Table of Contents
Lodged between Soho, NoLita, the East Village, andGreenwich Village is NoHo, which stands for “North of Houston.” NoHo is full of little lofts, great shops, and some of the best cafes in New York. NoHo is a tiny, expensive neighborhood with some great early 20th century architecture. Many of the nabe's buildings are part of New York’s Historical District. Though they have kept their facade, inside, lofts and spacious studios have been renovated into beautiful modern living spaces. Artists (if they can afford it) as well as professionals flock to NoHo for it’s central location, character, and easy access to NYC nightlife in nearby downtown neighborhoods.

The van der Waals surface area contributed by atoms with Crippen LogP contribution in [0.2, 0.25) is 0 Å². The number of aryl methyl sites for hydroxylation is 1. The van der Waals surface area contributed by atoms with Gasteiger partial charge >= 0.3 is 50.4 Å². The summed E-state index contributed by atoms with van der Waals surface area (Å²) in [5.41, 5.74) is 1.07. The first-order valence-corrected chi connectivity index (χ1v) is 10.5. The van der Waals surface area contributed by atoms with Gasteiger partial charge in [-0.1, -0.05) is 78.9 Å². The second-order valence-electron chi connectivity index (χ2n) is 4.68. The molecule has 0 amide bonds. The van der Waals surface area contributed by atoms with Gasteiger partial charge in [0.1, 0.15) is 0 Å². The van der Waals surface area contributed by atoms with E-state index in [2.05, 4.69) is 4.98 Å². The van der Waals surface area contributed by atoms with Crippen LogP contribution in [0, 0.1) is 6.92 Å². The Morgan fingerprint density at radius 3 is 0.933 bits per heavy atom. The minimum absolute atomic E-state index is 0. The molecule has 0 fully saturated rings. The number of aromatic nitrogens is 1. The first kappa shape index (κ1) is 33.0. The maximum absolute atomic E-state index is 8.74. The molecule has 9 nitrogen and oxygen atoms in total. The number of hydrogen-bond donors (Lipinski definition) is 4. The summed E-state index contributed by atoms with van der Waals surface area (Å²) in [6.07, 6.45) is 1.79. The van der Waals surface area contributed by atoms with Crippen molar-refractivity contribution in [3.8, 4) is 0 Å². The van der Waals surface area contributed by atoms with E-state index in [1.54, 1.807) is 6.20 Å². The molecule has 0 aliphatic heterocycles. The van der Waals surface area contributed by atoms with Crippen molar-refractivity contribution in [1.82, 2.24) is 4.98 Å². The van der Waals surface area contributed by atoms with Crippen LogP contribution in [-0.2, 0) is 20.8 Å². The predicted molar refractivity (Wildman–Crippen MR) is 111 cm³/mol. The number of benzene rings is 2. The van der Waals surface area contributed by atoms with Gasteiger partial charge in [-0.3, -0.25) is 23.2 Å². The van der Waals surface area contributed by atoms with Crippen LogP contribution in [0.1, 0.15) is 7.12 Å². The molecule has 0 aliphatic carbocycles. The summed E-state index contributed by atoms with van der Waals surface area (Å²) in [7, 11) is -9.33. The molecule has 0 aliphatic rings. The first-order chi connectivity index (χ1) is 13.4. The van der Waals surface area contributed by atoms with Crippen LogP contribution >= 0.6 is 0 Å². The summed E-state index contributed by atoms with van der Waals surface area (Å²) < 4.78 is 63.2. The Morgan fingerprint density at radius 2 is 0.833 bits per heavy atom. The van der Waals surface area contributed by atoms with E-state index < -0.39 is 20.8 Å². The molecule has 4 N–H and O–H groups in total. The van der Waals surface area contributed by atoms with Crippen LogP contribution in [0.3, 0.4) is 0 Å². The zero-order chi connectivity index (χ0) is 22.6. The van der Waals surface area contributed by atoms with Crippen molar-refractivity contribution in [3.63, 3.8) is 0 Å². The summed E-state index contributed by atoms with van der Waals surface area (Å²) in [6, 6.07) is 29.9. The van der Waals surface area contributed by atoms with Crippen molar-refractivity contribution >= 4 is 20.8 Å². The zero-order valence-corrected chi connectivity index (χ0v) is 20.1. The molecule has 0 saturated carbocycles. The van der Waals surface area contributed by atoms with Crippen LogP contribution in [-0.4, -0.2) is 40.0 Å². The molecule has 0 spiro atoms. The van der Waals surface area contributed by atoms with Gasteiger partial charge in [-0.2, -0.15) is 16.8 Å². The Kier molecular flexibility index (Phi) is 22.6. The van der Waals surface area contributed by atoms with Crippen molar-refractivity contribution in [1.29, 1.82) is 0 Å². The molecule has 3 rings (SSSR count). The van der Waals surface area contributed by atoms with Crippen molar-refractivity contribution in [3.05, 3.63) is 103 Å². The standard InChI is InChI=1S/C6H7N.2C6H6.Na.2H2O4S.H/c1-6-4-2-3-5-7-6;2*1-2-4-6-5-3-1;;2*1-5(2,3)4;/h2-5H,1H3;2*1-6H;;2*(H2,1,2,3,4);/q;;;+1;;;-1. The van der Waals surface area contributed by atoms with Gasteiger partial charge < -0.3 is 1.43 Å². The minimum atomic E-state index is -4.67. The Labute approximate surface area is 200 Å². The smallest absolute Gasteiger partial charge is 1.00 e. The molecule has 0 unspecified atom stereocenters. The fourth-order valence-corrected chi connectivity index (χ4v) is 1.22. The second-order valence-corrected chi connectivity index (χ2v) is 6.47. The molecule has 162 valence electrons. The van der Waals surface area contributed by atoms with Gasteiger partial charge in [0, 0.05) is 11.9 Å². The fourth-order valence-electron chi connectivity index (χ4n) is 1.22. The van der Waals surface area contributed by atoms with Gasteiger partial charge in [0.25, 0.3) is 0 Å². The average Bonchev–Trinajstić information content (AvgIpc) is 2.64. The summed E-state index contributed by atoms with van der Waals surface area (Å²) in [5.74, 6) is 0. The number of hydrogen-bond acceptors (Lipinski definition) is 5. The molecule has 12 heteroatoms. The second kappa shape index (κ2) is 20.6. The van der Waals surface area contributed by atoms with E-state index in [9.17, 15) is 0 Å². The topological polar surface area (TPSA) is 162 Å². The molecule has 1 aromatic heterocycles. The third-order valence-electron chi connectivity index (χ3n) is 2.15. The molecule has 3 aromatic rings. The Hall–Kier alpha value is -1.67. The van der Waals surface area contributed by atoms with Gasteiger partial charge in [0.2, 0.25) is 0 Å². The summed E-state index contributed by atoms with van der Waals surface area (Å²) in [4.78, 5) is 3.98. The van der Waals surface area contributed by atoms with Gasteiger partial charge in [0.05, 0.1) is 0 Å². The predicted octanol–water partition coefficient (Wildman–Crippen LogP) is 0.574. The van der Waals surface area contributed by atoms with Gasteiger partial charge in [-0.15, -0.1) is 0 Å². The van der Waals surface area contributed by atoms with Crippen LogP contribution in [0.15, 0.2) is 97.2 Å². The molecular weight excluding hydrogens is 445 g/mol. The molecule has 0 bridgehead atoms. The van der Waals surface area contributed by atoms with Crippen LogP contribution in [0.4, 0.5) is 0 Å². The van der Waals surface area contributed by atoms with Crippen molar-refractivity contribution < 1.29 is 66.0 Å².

Top Votes – Score out of 100
Lowest – Score out of 100
Yum and Fun
There is plenty of shopping to be done in NoHo, brand name and boutique both.
The crowd here is very young, more gritty than hipster, but you’ll still find some living here. This nabe is surely gentrifying, though many of the homes you’ll find are loft style.
This is one of my favorite nabes in NYC. It’s a lot quieter than its more popular sister neighborhood of SoHo, and this quietness lends it a very haunting quality, especially at night.It’s architecture is beautiful as are the people walking its streets. New York City Landmarks Preservation Commission wrote one of the best descriptions of NoHo, “The district…contains early-nineteenth century houses, nineteenth- and twentieth-century institutional buildings, turn-of-the-century office buildings, as well as modest twentieth-century commercial structures, all of which testify to each successive phase in the development of the historic district. Today, the effect is of powerful and unifying streetscapes of marble, cast-iron, limestone, brick, and terracotta facades.”
Walking through NoHo it somehow feels more New York, cooler, edgier than SoHoiana S.